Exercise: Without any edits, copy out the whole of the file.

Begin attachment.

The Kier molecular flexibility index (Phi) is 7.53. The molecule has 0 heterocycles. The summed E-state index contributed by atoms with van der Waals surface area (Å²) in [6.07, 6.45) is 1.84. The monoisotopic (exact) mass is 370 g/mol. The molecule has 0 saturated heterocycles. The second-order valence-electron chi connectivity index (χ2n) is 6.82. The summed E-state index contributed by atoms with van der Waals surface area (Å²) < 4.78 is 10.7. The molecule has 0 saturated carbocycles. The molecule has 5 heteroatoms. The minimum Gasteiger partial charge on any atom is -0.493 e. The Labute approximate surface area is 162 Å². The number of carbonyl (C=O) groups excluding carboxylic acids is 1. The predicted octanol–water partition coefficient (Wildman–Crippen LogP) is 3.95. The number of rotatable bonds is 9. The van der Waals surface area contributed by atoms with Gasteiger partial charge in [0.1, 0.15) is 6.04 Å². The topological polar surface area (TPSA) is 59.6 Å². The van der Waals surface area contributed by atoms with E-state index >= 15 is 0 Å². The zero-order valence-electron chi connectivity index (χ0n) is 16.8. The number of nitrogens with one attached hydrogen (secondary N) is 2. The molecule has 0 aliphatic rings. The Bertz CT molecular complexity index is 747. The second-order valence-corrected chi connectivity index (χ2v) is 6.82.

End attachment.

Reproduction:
The Kier molecular flexibility index (Phi) is 7.53. The molecule has 0 heterocycles. The summed E-state index contributed by atoms with van der Waals surface area (Å²) in [6.07, 6.45) is 1.84. The monoisotopic (exact) mass is 370 g/mol. The molecule has 0 saturated heterocycles. The second-order valence-electron chi connectivity index (χ2n) is 6.82. The summed E-state index contributed by atoms with van der Waals surface area (Å²) < 4.78 is 10.7. The molecule has 0 saturated carbocycles. The molecule has 5 heteroatoms. The minimum Gasteiger partial charge on any atom is -0.493 e. The Labute approximate surface area is 162 Å². The number of carbonyl (C=O) groups excluding carboxylic acids is 1. The predicted octanol–water partition coefficient (Wildman–Crippen LogP) is 3.95. The number of rotatable bonds is 9. The van der Waals surface area contributed by atoms with Gasteiger partial charge in [0.1, 0.15) is 6.04 Å². The topological polar surface area (TPSA) is 59.6 Å². The van der Waals surface area contributed by atoms with E-state index >= 15 is 0 Å². The zero-order valence-electron chi connectivity index (χ0n) is 16.8. The number of nitrogens with one attached hydrogen (secondary N) is 2. The molecule has 0 aliphatic rings. The Bertz CT molecular complexity index is 747. The second-order valence-corrected chi connectivity index (χ2v) is 6.82.